Biotech Updates

Scientists Develop Biofortified Rice with High VitB1 Content Without Affecting Yield

April 17, 2024

The biofortified rice varieties were developed in the laboratory and then grown in experimental fields in Taiwan. Photo Source: UNIGE/NCHU

A team of scientists from the University of Geneva (UNIGE), ETH Zurich, and Taiwan's National Chung Hsing University (NCHU) have successfully increased the Vitamin B1 content of rice grains, a significant achievement in the fight against vitamin B1 deficiency, which is associated with a rice-based diet.

Rice is a staple food for half the world's population, particularly in the tropical countries of Asia, South America, and Africa. But rice grains are low in vitamin B1, and processing such as polishing reduces it even further, taking 90 percent with them. The research team specifically targeted the nourishing tissues of the rice grain and succeeded in increasing its vitamin B1 content, without compromising agronomic yield.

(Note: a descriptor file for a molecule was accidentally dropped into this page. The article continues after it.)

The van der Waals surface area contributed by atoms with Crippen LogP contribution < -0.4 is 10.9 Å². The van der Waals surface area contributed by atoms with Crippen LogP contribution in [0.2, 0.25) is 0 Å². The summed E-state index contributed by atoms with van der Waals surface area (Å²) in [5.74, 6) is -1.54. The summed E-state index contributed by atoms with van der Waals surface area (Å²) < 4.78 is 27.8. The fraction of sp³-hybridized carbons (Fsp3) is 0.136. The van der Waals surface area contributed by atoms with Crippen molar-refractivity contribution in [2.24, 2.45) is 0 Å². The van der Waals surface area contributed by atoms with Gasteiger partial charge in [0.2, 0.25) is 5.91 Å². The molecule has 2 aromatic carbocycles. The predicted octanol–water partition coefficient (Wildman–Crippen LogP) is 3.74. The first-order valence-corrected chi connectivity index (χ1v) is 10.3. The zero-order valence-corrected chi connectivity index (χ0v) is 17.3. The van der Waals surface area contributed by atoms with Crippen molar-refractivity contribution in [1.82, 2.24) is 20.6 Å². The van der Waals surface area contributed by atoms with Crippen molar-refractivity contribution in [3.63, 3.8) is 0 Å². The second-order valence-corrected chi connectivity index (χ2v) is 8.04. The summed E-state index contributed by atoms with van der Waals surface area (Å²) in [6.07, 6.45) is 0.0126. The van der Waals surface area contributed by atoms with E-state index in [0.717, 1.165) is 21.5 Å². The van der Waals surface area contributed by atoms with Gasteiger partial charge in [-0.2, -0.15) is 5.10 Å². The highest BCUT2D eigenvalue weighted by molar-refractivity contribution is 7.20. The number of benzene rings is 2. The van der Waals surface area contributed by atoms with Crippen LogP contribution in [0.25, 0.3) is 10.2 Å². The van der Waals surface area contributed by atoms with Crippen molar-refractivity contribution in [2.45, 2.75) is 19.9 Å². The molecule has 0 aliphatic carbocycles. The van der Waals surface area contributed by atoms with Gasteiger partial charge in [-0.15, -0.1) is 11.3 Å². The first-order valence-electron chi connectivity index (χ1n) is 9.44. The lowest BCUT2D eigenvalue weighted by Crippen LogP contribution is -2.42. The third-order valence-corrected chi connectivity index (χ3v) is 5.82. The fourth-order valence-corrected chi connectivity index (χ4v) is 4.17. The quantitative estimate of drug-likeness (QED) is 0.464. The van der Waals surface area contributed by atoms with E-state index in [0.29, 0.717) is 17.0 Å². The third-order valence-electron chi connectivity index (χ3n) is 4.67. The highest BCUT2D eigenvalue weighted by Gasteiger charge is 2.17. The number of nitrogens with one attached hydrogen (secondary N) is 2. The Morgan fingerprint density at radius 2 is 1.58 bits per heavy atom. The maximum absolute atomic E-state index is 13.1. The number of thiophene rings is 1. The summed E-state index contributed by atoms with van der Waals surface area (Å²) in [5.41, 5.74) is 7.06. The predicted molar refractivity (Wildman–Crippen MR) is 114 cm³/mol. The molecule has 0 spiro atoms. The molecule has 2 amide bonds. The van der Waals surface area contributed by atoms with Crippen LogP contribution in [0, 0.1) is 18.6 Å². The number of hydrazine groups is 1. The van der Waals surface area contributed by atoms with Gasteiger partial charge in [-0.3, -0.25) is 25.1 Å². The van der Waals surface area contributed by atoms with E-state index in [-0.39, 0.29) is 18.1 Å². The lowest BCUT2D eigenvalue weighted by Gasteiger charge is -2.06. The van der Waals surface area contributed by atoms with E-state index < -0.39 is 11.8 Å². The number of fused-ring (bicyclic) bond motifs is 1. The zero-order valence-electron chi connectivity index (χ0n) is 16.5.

The scientists generated rice lines expressing a gene that sequesters vitamin B1 in the endosperm tissues. The rice was grown in glasshouses, harvested, and the grains polished. The research team found that the vitamin B1 content of rice from these lines increased.  The lines were then seeded in an experimental field in Taiwan and grown for several years. The characteristics analyzed were plant height, number of stems per plant, grain weight, and fertility. The NCHU team observed that the level of vitamin B1 in rice grains multiplied by 3 to 4 in the modified lines even after the polishing stage.

For more details, read the news article on the UNIGE Media page.

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